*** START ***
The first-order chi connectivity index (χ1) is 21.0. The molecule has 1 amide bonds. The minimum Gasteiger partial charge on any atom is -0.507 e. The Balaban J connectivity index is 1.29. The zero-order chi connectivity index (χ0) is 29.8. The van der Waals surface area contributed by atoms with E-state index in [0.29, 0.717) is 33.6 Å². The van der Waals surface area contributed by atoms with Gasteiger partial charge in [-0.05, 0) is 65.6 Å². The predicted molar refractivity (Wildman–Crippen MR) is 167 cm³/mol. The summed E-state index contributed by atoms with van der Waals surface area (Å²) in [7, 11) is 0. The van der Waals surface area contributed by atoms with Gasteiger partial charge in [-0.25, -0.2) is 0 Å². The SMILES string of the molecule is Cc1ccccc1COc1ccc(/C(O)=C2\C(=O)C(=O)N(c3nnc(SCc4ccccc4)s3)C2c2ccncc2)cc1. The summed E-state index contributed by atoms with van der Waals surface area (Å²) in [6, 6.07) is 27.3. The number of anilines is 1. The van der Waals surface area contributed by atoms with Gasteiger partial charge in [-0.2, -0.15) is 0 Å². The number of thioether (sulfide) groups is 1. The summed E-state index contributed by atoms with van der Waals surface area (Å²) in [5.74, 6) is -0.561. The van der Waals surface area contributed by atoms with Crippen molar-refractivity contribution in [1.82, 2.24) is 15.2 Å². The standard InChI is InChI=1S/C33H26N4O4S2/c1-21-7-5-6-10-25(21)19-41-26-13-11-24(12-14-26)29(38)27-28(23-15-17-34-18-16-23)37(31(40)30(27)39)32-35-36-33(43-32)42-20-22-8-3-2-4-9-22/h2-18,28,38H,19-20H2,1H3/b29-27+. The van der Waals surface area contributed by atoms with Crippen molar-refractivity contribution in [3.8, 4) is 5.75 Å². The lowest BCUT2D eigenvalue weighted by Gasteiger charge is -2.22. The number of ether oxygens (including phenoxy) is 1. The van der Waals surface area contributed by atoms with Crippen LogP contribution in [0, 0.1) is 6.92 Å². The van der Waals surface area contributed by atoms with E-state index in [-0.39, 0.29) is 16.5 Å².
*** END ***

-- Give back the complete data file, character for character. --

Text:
The first-order chi connectivity index (χ1) is 21.0. The molecule has 1 amide bonds. The minimum Gasteiger partial charge on any atom is -0.507 e. The Balaban J connectivity index is 1.29. The zero-order chi connectivity index (χ0) is 29.8. The van der Waals surface area contributed by atoms with E-state index in [0.29, 0.717) is 33.6 Å². The van der Waals surface area contributed by atoms with Gasteiger partial charge in [-0.05, 0) is 65.6 Å². The predicted molar refractivity (Wildman–Crippen MR) is 167 cm³/mol. The summed E-state index contributed by atoms with van der Waals surface area (Å²) in [7, 11) is 0. The van der Waals surface area contributed by atoms with Gasteiger partial charge in [-0.25, -0.2) is 0 Å². The SMILES string of the molecule is Cc1ccccc1COc1ccc(/C(O)=C2\C(=O)C(=O)N(c3nnc(SCc4ccccc4)s3)C2c2ccncc2)cc1. The summed E-state index contributed by atoms with van der Waals surface area (Å²) in [6, 6.07) is 27.3. The number of anilines is 1. The van der Waals surface area contributed by atoms with Gasteiger partial charge in [-0.2, -0.15) is 0 Å². The number of thioether (sulfide) groups is 1. The summed E-state index contributed by atoms with van der Waals surface area (Å²) in [5.74, 6) is -0.561. The van der Waals surface area contributed by atoms with Crippen molar-refractivity contribution in [1.82, 2.24) is 15.2 Å². The standard InChI is InChI=1S/C33H26N4O4S2/c1-21-7-5-6-10-25(21)19-41-26-13-11-24(12-14-26)29(38)27-28(23-15-17-34-18-16-23)37(31(40)30(27)39)32-35-36-33(43-32)42-20-22-8-3-2-4-9-22/h2-18,28,38H,19-20H2,1H3/b29-27+. The van der Waals surface area contributed by atoms with Crippen molar-refractivity contribution in [3.8, 4) is 5.75 Å². The lowest BCUT2D eigenvalue weighted by Gasteiger charge is -2.22. The number of ether oxygens (including phenoxy) is 1. The van der Waals surface area contributed by atoms with Crippen LogP contribution in [0, 0.1) is 6.92 Å². The van der Waals surface area contributed by atoms with E-state index in [-0.39, 0.29) is 16.5 Å².